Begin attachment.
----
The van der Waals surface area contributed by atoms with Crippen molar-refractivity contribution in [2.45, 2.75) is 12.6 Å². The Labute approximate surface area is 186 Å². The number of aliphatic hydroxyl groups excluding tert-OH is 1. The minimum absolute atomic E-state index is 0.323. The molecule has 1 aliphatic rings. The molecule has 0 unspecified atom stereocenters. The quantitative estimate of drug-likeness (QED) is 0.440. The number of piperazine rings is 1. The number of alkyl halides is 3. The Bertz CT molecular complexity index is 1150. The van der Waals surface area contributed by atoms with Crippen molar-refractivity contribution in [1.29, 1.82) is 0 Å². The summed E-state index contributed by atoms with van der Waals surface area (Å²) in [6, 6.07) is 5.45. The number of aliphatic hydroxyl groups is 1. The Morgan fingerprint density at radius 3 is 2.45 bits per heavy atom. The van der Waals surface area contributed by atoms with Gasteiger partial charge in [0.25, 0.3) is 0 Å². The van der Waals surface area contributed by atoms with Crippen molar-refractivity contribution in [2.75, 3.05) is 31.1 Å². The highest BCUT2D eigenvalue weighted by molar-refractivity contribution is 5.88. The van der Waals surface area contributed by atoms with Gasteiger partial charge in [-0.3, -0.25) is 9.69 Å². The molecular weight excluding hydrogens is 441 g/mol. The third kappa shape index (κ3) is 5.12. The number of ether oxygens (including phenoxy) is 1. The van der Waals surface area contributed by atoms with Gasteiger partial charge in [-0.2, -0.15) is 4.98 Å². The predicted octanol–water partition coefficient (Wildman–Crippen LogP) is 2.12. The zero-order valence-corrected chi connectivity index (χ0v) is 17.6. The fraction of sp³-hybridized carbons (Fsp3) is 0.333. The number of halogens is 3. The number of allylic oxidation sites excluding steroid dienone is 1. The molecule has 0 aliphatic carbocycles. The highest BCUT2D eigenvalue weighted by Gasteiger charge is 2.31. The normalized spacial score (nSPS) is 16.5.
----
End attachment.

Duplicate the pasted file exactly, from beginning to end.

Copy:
The van der Waals surface area contributed by atoms with Crippen molar-refractivity contribution in [2.45, 2.75) is 12.6 Å². The Labute approximate surface area is 186 Å². The number of aliphatic hydroxyl groups excluding tert-OH is 1. The minimum absolute atomic E-state index is 0.323. The molecule has 1 aliphatic rings. The molecule has 0 unspecified atom stereocenters. The quantitative estimate of drug-likeness (QED) is 0.440. The number of piperazine rings is 1. The number of alkyl halides is 3. The Bertz CT molecular complexity index is 1150. The van der Waals surface area contributed by atoms with Crippen molar-refractivity contribution in [1.29, 1.82) is 0 Å². The summed E-state index contributed by atoms with van der Waals surface area (Å²) in [6, 6.07) is 5.45. The number of aliphatic hydroxyl groups is 1. The Morgan fingerprint density at radius 3 is 2.45 bits per heavy atom. The van der Waals surface area contributed by atoms with Gasteiger partial charge in [0.25, 0.3) is 0 Å². The van der Waals surface area contributed by atoms with Crippen molar-refractivity contribution in [2.75, 3.05) is 31.1 Å². The highest BCUT2D eigenvalue weighted by molar-refractivity contribution is 5.88. The van der Waals surface area contributed by atoms with Gasteiger partial charge in [-0.3, -0.25) is 9.69 Å². The molecular weight excluding hydrogens is 441 g/mol. The third kappa shape index (κ3) is 5.12. The number of ether oxygens (including phenoxy) is 1. The van der Waals surface area contributed by atoms with Gasteiger partial charge in [-0.2, -0.15) is 4.98 Å². The predicted octanol–water partition coefficient (Wildman–Crippen LogP) is 2.12. The zero-order valence-corrected chi connectivity index (χ0v) is 17.6. The fraction of sp³-hybridized carbons (Fsp3) is 0.333. The number of halogens is 3. The number of allylic oxidation sites excluding steroid dienone is 1. The molecule has 0 aliphatic carbocycles. The highest BCUT2D eigenvalue weighted by Gasteiger charge is 2.31. The normalized spacial score (nSPS) is 16.5.